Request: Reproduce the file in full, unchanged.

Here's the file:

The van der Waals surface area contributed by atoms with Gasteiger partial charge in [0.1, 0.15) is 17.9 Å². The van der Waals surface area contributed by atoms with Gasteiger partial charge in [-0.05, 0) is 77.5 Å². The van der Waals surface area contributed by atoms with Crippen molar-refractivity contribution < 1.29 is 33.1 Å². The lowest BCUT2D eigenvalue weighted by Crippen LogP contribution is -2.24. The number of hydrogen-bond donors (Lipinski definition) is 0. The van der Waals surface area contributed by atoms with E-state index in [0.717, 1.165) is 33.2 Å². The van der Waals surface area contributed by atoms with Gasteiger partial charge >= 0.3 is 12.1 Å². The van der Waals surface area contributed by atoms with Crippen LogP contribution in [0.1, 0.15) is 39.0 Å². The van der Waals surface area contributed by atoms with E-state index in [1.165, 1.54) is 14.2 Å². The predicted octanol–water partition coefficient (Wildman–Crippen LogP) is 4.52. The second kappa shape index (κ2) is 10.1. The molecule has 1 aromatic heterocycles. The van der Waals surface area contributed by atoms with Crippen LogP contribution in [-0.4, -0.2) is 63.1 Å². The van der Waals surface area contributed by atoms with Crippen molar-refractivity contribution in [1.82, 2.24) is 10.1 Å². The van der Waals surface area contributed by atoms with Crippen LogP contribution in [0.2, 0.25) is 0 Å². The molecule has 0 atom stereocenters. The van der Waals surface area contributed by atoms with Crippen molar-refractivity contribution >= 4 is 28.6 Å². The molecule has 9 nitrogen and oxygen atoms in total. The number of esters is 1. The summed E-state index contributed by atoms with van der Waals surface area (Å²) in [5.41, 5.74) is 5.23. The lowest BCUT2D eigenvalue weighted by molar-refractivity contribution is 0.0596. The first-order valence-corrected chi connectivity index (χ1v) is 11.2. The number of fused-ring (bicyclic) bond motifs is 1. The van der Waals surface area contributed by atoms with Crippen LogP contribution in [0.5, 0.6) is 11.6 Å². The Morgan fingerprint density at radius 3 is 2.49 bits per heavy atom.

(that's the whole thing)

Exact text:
The van der Waals surface area contributed by atoms with Gasteiger partial charge in [0.1, 0.15) is 17.9 Å². The van der Waals surface area contributed by atoms with Gasteiger partial charge in [-0.05, 0) is 77.5 Å². The van der Waals surface area contributed by atoms with Crippen molar-refractivity contribution < 1.29 is 33.1 Å². The lowest BCUT2D eigenvalue weighted by Crippen LogP contribution is -2.24. The number of hydrogen-bond donors (Lipinski definition) is 0. The van der Waals surface area contributed by atoms with E-state index in [0.717, 1.165) is 33.2 Å². The van der Waals surface area contributed by atoms with Gasteiger partial charge >= 0.3 is 12.1 Å². The van der Waals surface area contributed by atoms with Crippen LogP contribution in [0.1, 0.15) is 39.0 Å². The van der Waals surface area contributed by atoms with E-state index in [1.165, 1.54) is 14.2 Å². The predicted octanol–water partition coefficient (Wildman–Crippen LogP) is 4.52. The second kappa shape index (κ2) is 10.1. The molecule has 1 aromatic heterocycles. The van der Waals surface area contributed by atoms with Crippen LogP contribution in [-0.4, -0.2) is 63.1 Å². The van der Waals surface area contributed by atoms with Crippen molar-refractivity contribution in [1.82, 2.24) is 10.1 Å². The van der Waals surface area contributed by atoms with Crippen LogP contribution in [0.2, 0.25) is 0 Å². The molecule has 0 atom stereocenters. The van der Waals surface area contributed by atoms with Crippen molar-refractivity contribution >= 4 is 28.6 Å². The molecule has 9 nitrogen and oxygen atoms in total. The number of esters is 1. The summed E-state index contributed by atoms with van der Waals surface area (Å²) in [5.41, 5.74) is 5.23. The lowest BCUT2D eigenvalue weighted by molar-refractivity contribution is 0.0596. The first-order valence-corrected chi connectivity index (χ1v) is 11.2. The number of fused-ring (bicyclic) bond motifs is 1. The van der Waals surface area contributed by atoms with Crippen LogP contribution in [0.5, 0.6) is 11.6 Å². The Morgan fingerprint density at radius 3 is 2.49 bits per heavy atom.